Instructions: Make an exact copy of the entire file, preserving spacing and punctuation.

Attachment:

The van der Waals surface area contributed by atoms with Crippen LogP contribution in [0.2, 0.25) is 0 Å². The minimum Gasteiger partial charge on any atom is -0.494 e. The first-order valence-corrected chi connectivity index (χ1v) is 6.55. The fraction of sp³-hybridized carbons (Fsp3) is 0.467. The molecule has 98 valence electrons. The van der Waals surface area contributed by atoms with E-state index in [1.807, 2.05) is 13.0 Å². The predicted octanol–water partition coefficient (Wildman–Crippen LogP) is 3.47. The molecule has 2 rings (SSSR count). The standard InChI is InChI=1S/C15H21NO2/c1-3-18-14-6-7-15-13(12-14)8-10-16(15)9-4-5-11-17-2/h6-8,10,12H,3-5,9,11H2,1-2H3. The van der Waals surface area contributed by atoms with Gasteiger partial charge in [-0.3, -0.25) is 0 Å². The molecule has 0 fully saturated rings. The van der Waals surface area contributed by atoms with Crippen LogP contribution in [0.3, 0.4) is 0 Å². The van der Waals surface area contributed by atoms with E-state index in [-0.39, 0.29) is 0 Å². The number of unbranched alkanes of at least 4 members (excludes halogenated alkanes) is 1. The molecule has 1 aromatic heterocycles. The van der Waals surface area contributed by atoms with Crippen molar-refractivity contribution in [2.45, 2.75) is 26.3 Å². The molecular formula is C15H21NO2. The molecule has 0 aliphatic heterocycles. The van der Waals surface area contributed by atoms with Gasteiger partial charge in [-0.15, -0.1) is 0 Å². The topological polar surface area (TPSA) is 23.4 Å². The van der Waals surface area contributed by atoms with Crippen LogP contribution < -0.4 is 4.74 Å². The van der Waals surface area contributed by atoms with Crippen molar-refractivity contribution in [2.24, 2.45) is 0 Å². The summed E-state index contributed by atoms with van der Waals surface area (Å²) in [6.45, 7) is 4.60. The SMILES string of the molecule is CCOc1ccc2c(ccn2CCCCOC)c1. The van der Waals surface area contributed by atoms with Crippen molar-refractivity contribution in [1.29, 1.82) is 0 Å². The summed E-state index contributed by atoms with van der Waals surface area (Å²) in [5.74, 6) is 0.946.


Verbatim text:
The van der Waals surface area contributed by atoms with Crippen LogP contribution in [0.2, 0.25) is 0 Å². The minimum Gasteiger partial charge on any atom is -0.494 e. The first-order valence-corrected chi connectivity index (χ1v) is 6.55. The fraction of sp³-hybridized carbons (Fsp3) is 0.467. The molecule has 98 valence electrons. The van der Waals surface area contributed by atoms with E-state index in [1.807, 2.05) is 13.0 Å². The predicted octanol–water partition coefficient (Wildman–Crippen LogP) is 3.47. The molecule has 2 rings (SSSR count). The standard InChI is InChI=1S/C15H21NO2/c1-3-18-14-6-7-15-13(12-14)8-10-16(15)9-4-5-11-17-2/h6-8,10,12H,3-5,9,11H2,1-2H3. The van der Waals surface area contributed by atoms with Gasteiger partial charge in [-0.3, -0.25) is 0 Å². The molecule has 0 fully saturated rings. The van der Waals surface area contributed by atoms with Crippen LogP contribution in [0.3, 0.4) is 0 Å². The van der Waals surface area contributed by atoms with E-state index in [-0.39, 0.29) is 0 Å². The number of unbranched alkanes of at least 4 members (excludes halogenated alkanes) is 1. The molecule has 1 aromatic heterocycles. The van der Waals surface area contributed by atoms with Crippen molar-refractivity contribution in [2.45, 2.75) is 26.3 Å². The molecular formula is C15H21NO2. The molecule has 0 aliphatic heterocycles. The van der Waals surface area contributed by atoms with Gasteiger partial charge in [-0.15, -0.1) is 0 Å². The topological polar surface area (TPSA) is 23.4 Å². The van der Waals surface area contributed by atoms with Crippen LogP contribution < -0.4 is 4.74 Å². The van der Waals surface area contributed by atoms with Crippen molar-refractivity contribution in [2.24, 2.45) is 0 Å². The summed E-state index contributed by atoms with van der Waals surface area (Å²) in [6.45, 7) is 4.60. The SMILES string of the molecule is CCOc1ccc2c(ccn2CCCCOC)c1. The van der Waals surface area contributed by atoms with Crippen molar-refractivity contribution in [1.29, 1.82) is 0 Å². The summed E-state index contributed by atoms with van der Waals surface area (Å²) in [5.74, 6) is 0.946.